I started my PCB industry career in 1987 in the Flexible Interconnect Division of Rogers Corporation. That division of Rogers was sold many years ago, but I learned a tremendous amount working there. My first responsibility was learning flexible circuit design and I was in the ideal surroundings to learn.
I had responsibility for a new product from beginning to end of life. I designed flexible circuits, many times from scratch using schematics and mechanical drawings. In the beginning phase of the product life cycle, I designed the circuit and panel layout, designed the tooling, and established the build sequence for the prototype. In my learning stage and after all the tooling arrived, I went to the prototype department and helped them build the circuits from beginning to end. I cannot express how valuable that experience was, seeing the tooling I designed, working with the various process steps in the build sequence, and finally shipping the parts.
After multiple revisions of prototype circuits, the customer would usually go into high-volume production, and it was a very different circuit design discipline for designing the circuits and tooling for mass production than it was for prototype circuits. High-volume production requires the designer to consider all customer circuit properties and specifications, and perform CpK analysis to ensure the circuit will have good manufacturing yield at high volumes.
Over the years, I’ve taught several engineers circuit design. I am convinced that if the designer has a very good understanding of the different process steps it takes to make a circuit, they will be a much better designer. As an example, if a designer encounters a need for exception when designing for annular ring, the designer who knows the circuit fabrication process well will make a much better design decision than a designer who only knows the annular ring design theory.
My circuit design experience also included rigid board design, which was different than flex circuit design, but the basics were the same. After my circuit design experience, I was a technical support engineer for the flex circuit materials division of Rogers and later a technical support engineer for the high frequency circuit materials division of Rogers. In the technical support role, I worked directly with our circuit fabricator customers and that caused me to work with many processes for making flex circuits and rigid high-frequency PCBs. Also, because I worked at a materials company, I had to understand the material engineering aspects of the circuit material, how it interacted in different PCB processes, and its end-use. Additionally, I was a part-time student in electrical engineering at ASU during most of my engineering experience in the industry. My diverse engineering experience was influenced by the engineering theory while I was working in the industry. The overall diversity of my engineering background has proven to be extremely beneficial for me at Rogers Corporation.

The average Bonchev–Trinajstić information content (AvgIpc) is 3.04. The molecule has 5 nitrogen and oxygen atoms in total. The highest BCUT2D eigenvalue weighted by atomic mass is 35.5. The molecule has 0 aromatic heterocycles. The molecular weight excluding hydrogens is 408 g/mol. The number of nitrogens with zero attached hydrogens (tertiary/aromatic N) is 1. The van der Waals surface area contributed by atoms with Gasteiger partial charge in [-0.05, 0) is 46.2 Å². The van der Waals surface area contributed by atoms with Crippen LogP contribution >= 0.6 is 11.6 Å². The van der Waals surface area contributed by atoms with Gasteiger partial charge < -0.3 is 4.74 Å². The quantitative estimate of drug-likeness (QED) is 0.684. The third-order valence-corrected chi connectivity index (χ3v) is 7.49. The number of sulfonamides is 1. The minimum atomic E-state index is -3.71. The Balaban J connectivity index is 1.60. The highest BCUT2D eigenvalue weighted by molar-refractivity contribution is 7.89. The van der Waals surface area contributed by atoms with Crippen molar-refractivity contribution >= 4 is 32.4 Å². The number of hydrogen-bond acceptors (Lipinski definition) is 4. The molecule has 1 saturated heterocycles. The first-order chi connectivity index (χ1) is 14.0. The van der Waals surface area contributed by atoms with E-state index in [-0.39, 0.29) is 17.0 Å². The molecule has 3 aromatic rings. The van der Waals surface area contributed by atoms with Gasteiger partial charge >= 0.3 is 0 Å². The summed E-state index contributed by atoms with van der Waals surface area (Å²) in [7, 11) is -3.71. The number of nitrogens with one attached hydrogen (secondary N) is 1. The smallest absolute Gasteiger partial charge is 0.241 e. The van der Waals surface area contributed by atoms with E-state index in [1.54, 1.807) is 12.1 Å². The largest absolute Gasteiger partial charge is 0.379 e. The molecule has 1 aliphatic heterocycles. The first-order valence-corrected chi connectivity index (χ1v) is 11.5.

My point is that having a very diverse engineering background is extremely beneficial for understanding PCB designs. I think most engineers today probably do not have the opportunities I had. I would strongly recommend design engineers get very involved in circuit processing, manufacturing, and circuit materials engineering. When a PCB designer understands these different aspects of PCB technology, they will certainly be able to deliver circuit designs that will be more robust and have better manufacturing yields. The high-volume manufacturing yields of a PCB are directly related to profit and that is the connection between good circuit design and a successful circuit-product.
An aspect related to PCB design is software. There are many different software programs that the circuit designer needs to work with, and some of these programs allow the designer to run simulations. This is another tool for designers to build on their design expertise. The simulation software can be used to model a circuit design, change different features of the circuit, run the simulation again, and learn what the design change will do for circuit performance. The benefit of running many different simulations can be very educational for a circuit designer.
Another aspect of engineering that can be beneficial for the PCB designer is having a good understanding of practical statistics. Since PCB design is focused on the customer’s specifications, it is beneficial for the designer to have a good understanding of standard deviations, CpK analysis, histograms, box plots, etc. These statistical tools help with the circuit design process, but they can also help with optimizing yields, troubleshooting, failure analysis, and design modifications.
In summary and in my opinion, the following topics need to be well understood for a PCB design engineer to gain expertise: circuit materials, major processes in PCB fabrication, defining stackups, understanding the PCB build sequence, statistics, and simulation software. Additionally, there are many resources for PCB design at IPC.org, IEEE.org, and the websites for companies that make PCB software for routing and stackups.
This column originally appeared in the August 2021 issue of Design007 Magazine.